Monday, April 15, 2013

Confessions of a Sissypants

"Adventure is just bad planning." Roald Amundsen

"Adventure is worthwhile in itself."  Amelia Earhart

So, okay, I've written about many an adventurer. 

Seafaring pioneers, living in close, seriously smelly damp quarters, offering up prayers and rationing their limited quantities of foul food and beverage down below the decks of the pitching, tossing Mayflower.  

John Adams setting off on horseback [me, I sat astride a horse exactly once, when I was about 9 years old, feeling as if I'd been plunked atop a the broad, warm ridgepole of a living house] to Philadelphia, not quite 400 miles from his Braintree, Massachusetts farm. Picture this earnest, talkative lawyer and his 11-year-old son daring their voyage to France in the winter of 1778. Crossing the Atlantic, whose waves were thick with the ships of His Britannic Majesty, who had less than little use for John Adams or any of the rest of his treasonous buddies at their upstart Congress. 

Teenaged Ben Franklin on his own, a runaway apprentice, hiking across NJ to PA.  Or stranded in London.

Sister Sojourner, long in years (47 or so), poor in pocket, rich in conviction, setting out on foot to speak the Truth.

Teenaged express riders, each alone but for his pony and mochila full of mail, pounding away through the wilderness. 
Dan'l Boone, Adventurer
Daniel Boone. Need I say more? No, I think not. 
Teddy Roosevelt.  Ditto.

True, setting out to write about someone, some long-gone event is a voyage of discovery. There are suppositions to be challenged. Facts to be discovered and verified.  True, one must travel to walk about where others have walked before. Photographing. Sketching. Envisioning the vanished past. Thanks be to all that is holy for historic sites and practitioners of living history at such places as Plimoth Plantation and Williamsburg

 Grateful as all get out am I that I got to do it but it occurs to me that I've not been entirely worthy of writing and illustrating stories about these valiant souls.   I'm afraid that my feelings regarding adventures are more aligned with those of Bilbo Baggins:  "We don't want any adventures here, thank you!..."nasty disturbing uncomfortable things! Make you late for dinner!"   That being said, I'm awash with pre-travel oogly-booglies because way too early tomorrow morning I'm off on one those beastly things. By the time any of you read this post, what I hope won't be part of any posthumous noting of my final efforts, I will have well and truly had an adventure to the Brent International School in Manila.  About which I'll write and have pictures for next month's post, God willing.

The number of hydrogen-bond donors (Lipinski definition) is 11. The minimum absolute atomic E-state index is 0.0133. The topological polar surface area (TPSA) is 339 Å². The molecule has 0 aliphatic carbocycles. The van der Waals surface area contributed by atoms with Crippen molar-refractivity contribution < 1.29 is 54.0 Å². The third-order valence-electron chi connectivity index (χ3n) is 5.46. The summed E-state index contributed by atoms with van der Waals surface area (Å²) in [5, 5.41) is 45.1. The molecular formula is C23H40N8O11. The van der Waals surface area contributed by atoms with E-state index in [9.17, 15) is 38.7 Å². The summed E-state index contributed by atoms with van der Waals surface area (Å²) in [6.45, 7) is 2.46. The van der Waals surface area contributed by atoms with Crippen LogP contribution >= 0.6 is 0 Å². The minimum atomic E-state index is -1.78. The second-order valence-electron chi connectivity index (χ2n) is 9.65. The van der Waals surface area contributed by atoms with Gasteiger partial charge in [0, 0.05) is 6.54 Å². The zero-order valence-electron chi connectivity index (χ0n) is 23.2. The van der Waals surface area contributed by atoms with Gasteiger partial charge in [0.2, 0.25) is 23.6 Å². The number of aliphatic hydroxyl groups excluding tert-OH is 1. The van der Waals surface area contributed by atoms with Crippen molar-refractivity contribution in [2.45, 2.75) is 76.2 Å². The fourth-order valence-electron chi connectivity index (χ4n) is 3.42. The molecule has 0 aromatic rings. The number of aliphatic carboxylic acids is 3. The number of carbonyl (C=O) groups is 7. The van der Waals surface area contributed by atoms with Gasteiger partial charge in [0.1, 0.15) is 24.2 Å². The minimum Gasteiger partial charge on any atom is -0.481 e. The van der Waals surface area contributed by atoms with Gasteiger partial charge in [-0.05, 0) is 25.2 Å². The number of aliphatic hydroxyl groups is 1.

I'll have had moral support from fellow INK-sters Deborah Heiligman and Susan Kuklin, bless 'em, regarding changing planes in Tokyo.  They could have advised me to put on my big girl panties and deal with it, for crying out loud, but they knew to be kind to a rattled soul standing, bags packed, upon a ledge and/or brink.  More to the point of this blog, for these 3rd, 4th, and 5th graders on the far side of the world, I shall be conducting writing workshops. Certainly I have done these before and have been charmed, sometimes chagrined, and knocked out more than once by the work of young writers. But because my presentations have generally consisted of 1. my being entertaining and instructive – about history, about writing about history, about finding the facts because making the past come alive but not in some horrid zombie way– before the convened, silent but for their laughter. And 2. a boatload of jolly Q & A.  Working with young writers is a comparatively foreign country. An adventure.

 In preparation, I'm finding a wealth of information gathered by those who manage classrooms every single day – wait. I must go put on a hat so I may take it off to those who daily convey the nuts and bolts of commas, indenting one's paragraphs, and constructing clear narrative to newbies in acceptable forms of written communication. It occurs to me once more that writing is one skill set, acquired by years of writing and reading; teaching writing, quantifying traits, all six, is entirely another.  And nothing is more instructive than preparing to instruct. I'm so eager to meet these young writers, who've been reading my take on the Pilgrims, the Pony Express, Daniel Boone, etc.  Oh to BE there, listening, sharing, guiding, and applauding their efforts. If only I didn't need to GO there.

to be continued.... 


Deborah Heiligman said...

But you're home, right? You are home and it was great! This is what I hear from... you! I am a sissy pants pre-traveler. Usually ok once on the way, but before--a wreck. Can't wait to hear about your adventures whilst there!

Cheryl Harness said...

home again, home again, thanks be to all that's holy.